In October 2011, U.S. District Judge Robert Bryan ruled that the clause was unenforceable. He found first that he – rather than an arbitrator – had jurisdiction over the validity of the clause because Smith’s complaint challenged the contract as a whole, and under 9th Circuit precedent, independent challenges to an arbitration provision in a motion to compel arbitration are to be decided by the court. Bryan went on to find that Legal Helpers’ retention agreement ran afoul of state and American Bar Association rules that require lawyers to disclose arbitration provisions explicitly to clients. “There is no evidence that Legal Helpers fulfilled their fiduciary obligations as lawyers or made any disclosures to plaintiff here regarding the rights she was relinquishing when she agreed to arbitration,” he said. “Further, there is no evidence that plaintiff had a reasonable opportunity to understand the terms of the agreement to arbitrate, or the clause’s implications.”
The defendants appealed Bryan’s ruling to the 9th Circuit. Legal Helpers and its alter ego law firm began winding down their business in 2012, after they were sued by the Illinois attorney general, and withdrew from the appeal that July. One of the debt relief companies that was also a defendant continued the appellate litigation, arguing in a 9th Circuit brief that Supreme Court precedent requires that an arbitrator determine the enforceability of the Legal Helpers arbitration provision, which, in any event, is valid under Concepcion.
Not so, according to the 9th Circuit, in a refreshingly brief opinion. The appeals court said that when the enforceability of an arbitration provision arises not as part of the core complaint but on a subsequent motion, it’s up to the trial court to make a determination, not an arbitrator. And in this case, the 9th Circuit said, the provision is unenforceable because it’s procedurally unconscionable under Washington contract law.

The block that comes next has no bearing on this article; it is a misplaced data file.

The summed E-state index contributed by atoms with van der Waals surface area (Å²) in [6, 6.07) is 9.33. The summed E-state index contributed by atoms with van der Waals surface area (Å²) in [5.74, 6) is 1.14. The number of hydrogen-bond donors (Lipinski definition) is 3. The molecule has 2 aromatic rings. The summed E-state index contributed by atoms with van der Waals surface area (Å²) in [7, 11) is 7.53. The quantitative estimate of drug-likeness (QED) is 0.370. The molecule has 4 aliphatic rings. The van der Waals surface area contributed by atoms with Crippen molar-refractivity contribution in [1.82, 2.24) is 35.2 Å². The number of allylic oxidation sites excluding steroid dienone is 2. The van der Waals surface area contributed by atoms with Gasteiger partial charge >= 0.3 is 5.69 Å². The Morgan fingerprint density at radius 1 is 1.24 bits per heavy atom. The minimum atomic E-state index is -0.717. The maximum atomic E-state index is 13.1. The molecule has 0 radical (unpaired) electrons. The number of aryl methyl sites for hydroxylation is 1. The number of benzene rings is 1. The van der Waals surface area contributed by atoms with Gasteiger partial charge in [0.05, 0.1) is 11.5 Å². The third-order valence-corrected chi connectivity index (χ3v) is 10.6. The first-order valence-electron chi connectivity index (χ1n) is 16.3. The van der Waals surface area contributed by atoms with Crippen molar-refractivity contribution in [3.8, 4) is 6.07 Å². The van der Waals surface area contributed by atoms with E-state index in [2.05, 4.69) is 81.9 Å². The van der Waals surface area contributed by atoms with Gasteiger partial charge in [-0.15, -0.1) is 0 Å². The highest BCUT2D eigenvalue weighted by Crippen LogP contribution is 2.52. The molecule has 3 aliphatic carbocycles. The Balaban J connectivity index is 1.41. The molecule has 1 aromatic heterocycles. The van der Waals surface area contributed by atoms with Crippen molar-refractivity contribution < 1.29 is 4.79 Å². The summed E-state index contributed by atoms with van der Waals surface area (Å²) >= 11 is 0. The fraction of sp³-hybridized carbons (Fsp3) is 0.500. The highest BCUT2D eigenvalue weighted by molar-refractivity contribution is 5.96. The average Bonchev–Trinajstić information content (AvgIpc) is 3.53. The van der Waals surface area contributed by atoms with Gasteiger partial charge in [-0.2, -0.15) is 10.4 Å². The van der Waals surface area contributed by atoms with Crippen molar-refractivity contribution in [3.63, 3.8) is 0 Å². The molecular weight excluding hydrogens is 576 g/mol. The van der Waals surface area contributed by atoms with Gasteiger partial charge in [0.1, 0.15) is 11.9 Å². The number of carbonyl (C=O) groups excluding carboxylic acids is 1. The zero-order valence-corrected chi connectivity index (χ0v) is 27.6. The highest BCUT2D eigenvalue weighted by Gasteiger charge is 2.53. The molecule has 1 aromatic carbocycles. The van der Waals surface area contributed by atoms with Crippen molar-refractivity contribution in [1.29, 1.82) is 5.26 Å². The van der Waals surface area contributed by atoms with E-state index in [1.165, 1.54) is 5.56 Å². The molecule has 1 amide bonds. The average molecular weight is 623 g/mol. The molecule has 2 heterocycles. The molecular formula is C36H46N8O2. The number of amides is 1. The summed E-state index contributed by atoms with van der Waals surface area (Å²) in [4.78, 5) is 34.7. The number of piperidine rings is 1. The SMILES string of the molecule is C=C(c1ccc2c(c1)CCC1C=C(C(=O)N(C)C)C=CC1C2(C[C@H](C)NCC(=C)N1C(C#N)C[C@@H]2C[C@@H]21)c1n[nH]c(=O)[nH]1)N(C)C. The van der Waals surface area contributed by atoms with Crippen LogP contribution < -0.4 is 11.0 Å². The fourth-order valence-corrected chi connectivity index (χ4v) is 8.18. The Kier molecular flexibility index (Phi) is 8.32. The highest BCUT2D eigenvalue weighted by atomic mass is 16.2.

The key distinction between this case and Concepcion, the opinion says, is that here, enforceability is a matter of procedural compliance with state law, whereas Concepcion involved a state-law policy restricting arbitration. When the Supreme Court ruled that the Federal Arbitration Act preempts state unconscionability laws, the 9th Circuit said, it wasn’t addressing state laws governing the procedures to enact arbitration agreements. “Washington procedural unconscionability law is concerned only with the process that results in the formation of the agreement,” the opinion says. “The state rule at issue in Concepcion, as well as the rules provided by the court as examples, were preempted because they specified the manner in which the arbitration could or should be conducted.”
I reached out to Christopher Emch of Frost Pepper, who argued at the 9th Circuit for the debt resolution company. He didn’t call back. I also left a message for a Legal Helpers attorney from Ryan Swanson but didn’t hear back. There is no phone listing for Legal Helpers’ alter ego law firm.
The Washington consumers in Smith’s class action got some additional good news on Thursday: Judge Bryan approved a settlement negotiated while the 9th Circuit appeal was pending. According to a motion for preliminary approval filed in August, the $175,000 agreement will provide class members with about one-third of the improper fees they paid.